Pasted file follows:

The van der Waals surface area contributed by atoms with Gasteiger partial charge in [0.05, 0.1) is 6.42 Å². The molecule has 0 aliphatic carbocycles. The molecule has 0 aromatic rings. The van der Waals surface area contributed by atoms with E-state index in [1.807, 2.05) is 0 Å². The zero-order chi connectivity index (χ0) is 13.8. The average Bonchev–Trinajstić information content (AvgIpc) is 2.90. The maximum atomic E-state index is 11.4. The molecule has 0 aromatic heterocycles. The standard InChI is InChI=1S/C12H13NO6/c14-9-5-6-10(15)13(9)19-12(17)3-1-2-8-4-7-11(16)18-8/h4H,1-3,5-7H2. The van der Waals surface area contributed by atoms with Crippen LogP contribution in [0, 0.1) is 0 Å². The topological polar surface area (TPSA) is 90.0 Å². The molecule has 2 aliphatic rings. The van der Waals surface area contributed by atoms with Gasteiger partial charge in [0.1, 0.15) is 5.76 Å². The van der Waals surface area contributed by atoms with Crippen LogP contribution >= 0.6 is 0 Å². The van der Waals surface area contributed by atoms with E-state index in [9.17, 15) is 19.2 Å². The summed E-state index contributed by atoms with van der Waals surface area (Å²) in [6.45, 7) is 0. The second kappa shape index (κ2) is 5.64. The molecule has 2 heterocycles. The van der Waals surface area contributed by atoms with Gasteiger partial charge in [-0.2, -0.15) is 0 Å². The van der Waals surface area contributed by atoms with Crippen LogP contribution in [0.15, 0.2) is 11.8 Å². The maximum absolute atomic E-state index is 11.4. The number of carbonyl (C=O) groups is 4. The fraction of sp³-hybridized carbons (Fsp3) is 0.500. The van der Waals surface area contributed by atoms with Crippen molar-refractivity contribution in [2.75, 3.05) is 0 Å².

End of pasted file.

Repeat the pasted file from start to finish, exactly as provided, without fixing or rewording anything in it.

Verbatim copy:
The van der Waals surface area contributed by atoms with Gasteiger partial charge in [0.05, 0.1) is 6.42 Å². The molecule has 0 aliphatic carbocycles. The molecule has 0 aromatic rings. The van der Waals surface area contributed by atoms with E-state index in [1.807, 2.05) is 0 Å². The zero-order chi connectivity index (χ0) is 13.8. The average Bonchev–Trinajstić information content (AvgIpc) is 2.90. The maximum atomic E-state index is 11.4. The molecule has 0 aromatic heterocycles. The standard InChI is InChI=1S/C12H13NO6/c14-9-5-6-10(15)13(9)19-12(17)3-1-2-8-4-7-11(16)18-8/h4H,1-3,5-7H2. The van der Waals surface area contributed by atoms with Crippen LogP contribution in [0, 0.1) is 0 Å². The topological polar surface area (TPSA) is 90.0 Å². The molecule has 2 aliphatic rings. The van der Waals surface area contributed by atoms with Gasteiger partial charge in [0.1, 0.15) is 5.76 Å². The van der Waals surface area contributed by atoms with Crippen LogP contribution >= 0.6 is 0 Å². The van der Waals surface area contributed by atoms with E-state index in [9.17, 15) is 19.2 Å². The summed E-state index contributed by atoms with van der Waals surface area (Å²) in [6.45, 7) is 0. The second kappa shape index (κ2) is 5.64. The molecule has 2 heterocycles. The van der Waals surface area contributed by atoms with Gasteiger partial charge in [-0.2, -0.15) is 0 Å². The van der Waals surface area contributed by atoms with Crippen LogP contribution in [0.15, 0.2) is 11.8 Å². The maximum absolute atomic E-state index is 11.4. The number of carbonyl (C=O) groups is 4. The fraction of sp³-hybridized carbons (Fsp3) is 0.500. The van der Waals surface area contributed by atoms with Crippen molar-refractivity contribution in [2.75, 3.05) is 0 Å².